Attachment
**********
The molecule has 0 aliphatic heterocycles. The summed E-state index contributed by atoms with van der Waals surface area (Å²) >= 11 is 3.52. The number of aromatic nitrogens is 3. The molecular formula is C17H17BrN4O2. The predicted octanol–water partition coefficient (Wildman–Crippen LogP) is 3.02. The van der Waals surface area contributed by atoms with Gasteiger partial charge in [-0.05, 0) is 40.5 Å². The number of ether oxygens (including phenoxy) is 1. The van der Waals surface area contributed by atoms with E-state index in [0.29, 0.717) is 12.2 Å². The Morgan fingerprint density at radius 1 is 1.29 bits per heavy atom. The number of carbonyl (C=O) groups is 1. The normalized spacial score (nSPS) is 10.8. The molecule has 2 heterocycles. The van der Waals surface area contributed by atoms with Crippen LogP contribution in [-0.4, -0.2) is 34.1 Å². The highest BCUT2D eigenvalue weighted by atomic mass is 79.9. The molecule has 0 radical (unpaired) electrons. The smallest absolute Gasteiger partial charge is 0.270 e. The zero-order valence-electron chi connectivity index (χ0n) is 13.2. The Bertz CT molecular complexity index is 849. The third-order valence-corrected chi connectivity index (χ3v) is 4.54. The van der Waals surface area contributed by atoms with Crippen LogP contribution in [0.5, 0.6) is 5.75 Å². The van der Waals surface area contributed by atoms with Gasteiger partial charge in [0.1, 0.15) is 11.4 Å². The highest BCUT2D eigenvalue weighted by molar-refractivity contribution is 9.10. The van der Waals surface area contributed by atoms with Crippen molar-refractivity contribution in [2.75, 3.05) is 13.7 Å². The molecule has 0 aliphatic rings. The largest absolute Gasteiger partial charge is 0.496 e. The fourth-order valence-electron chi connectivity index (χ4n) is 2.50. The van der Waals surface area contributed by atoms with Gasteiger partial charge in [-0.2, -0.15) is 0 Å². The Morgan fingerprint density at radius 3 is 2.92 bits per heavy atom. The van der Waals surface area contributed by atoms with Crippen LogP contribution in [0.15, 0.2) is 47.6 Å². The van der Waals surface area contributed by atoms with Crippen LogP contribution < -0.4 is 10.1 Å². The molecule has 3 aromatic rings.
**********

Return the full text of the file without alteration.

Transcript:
The molecule has 0 aliphatic heterocycles. The summed E-state index contributed by atoms with van der Waals surface area (Å²) >= 11 is 3.52. The number of aromatic nitrogens is 3. The molecular formula is C17H17BrN4O2. The predicted octanol–water partition coefficient (Wildman–Crippen LogP) is 3.02. The van der Waals surface area contributed by atoms with Gasteiger partial charge in [-0.05, 0) is 40.5 Å². The number of ether oxygens (including phenoxy) is 1. The van der Waals surface area contributed by atoms with E-state index in [0.29, 0.717) is 12.2 Å². The Morgan fingerprint density at radius 1 is 1.29 bits per heavy atom. The number of carbonyl (C=O) groups is 1. The normalized spacial score (nSPS) is 10.8. The molecule has 2 heterocycles. The van der Waals surface area contributed by atoms with Crippen LogP contribution in [-0.4, -0.2) is 34.1 Å². The highest BCUT2D eigenvalue weighted by atomic mass is 79.9. The molecule has 0 radical (unpaired) electrons. The smallest absolute Gasteiger partial charge is 0.270 e. The zero-order valence-electron chi connectivity index (χ0n) is 13.2. The Bertz CT molecular complexity index is 849. The third-order valence-corrected chi connectivity index (χ3v) is 4.54. The van der Waals surface area contributed by atoms with Crippen LogP contribution in [0.5, 0.6) is 5.75 Å². The van der Waals surface area contributed by atoms with Gasteiger partial charge in [0.1, 0.15) is 11.4 Å². The highest BCUT2D eigenvalue weighted by molar-refractivity contribution is 9.10. The van der Waals surface area contributed by atoms with Crippen molar-refractivity contribution in [2.75, 3.05) is 13.7 Å². The molecule has 0 aliphatic rings. The largest absolute Gasteiger partial charge is 0.496 e. The fourth-order valence-electron chi connectivity index (χ4n) is 2.50. The van der Waals surface area contributed by atoms with Gasteiger partial charge in [-0.2, -0.15) is 0 Å². The Morgan fingerprint density at radius 3 is 2.92 bits per heavy atom. The van der Waals surface area contributed by atoms with Crippen LogP contribution in [0.15, 0.2) is 47.6 Å². The van der Waals surface area contributed by atoms with Crippen LogP contribution < -0.4 is 10.1 Å². The molecule has 3 aromatic rings.